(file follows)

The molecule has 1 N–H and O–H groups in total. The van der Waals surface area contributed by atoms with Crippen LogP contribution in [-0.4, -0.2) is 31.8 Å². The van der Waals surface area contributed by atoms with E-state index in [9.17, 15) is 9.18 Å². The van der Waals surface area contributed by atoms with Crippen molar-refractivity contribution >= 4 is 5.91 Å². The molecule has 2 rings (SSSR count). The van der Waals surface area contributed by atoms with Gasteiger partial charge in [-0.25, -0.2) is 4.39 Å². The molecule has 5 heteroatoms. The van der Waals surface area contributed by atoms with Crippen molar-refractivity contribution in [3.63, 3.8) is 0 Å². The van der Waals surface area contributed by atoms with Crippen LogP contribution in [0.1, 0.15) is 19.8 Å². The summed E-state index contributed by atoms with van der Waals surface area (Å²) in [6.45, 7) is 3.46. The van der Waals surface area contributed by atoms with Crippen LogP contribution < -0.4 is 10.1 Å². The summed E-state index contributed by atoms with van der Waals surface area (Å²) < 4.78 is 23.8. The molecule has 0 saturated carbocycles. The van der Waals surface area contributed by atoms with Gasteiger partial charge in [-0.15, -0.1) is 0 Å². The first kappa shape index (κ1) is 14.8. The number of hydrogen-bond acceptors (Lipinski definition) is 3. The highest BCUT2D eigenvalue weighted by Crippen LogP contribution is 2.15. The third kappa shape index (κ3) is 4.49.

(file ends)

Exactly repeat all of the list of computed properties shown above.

The molecule has 1 N–H and O–H groups in total. The van der Waals surface area contributed by atoms with Crippen LogP contribution in [-0.4, -0.2) is 31.8 Å². The van der Waals surface area contributed by atoms with E-state index in [9.17, 15) is 9.18 Å². The van der Waals surface area contributed by atoms with Crippen molar-refractivity contribution >= 4 is 5.91 Å². The molecule has 2 rings (SSSR count). The van der Waals surface area contributed by atoms with Gasteiger partial charge in [-0.25, -0.2) is 4.39 Å². The molecule has 5 heteroatoms. The van der Waals surface area contributed by atoms with Crippen molar-refractivity contribution in [3.63, 3.8) is 0 Å². The van der Waals surface area contributed by atoms with Crippen LogP contribution in [0.1, 0.15) is 19.8 Å². The summed E-state index contributed by atoms with van der Waals surface area (Å²) in [6.45, 7) is 3.46. The van der Waals surface area contributed by atoms with Crippen LogP contribution < -0.4 is 10.1 Å². The summed E-state index contributed by atoms with van der Waals surface area (Å²) < 4.78 is 23.8. The molecule has 0 saturated carbocycles. The van der Waals surface area contributed by atoms with Gasteiger partial charge in [-0.15, -0.1) is 0 Å². The first kappa shape index (κ1) is 14.8. The number of hydrogen-bond acceptors (Lipinski definition) is 3. The highest BCUT2D eigenvalue weighted by Crippen LogP contribution is 2.15. The third kappa shape index (κ3) is 4.49.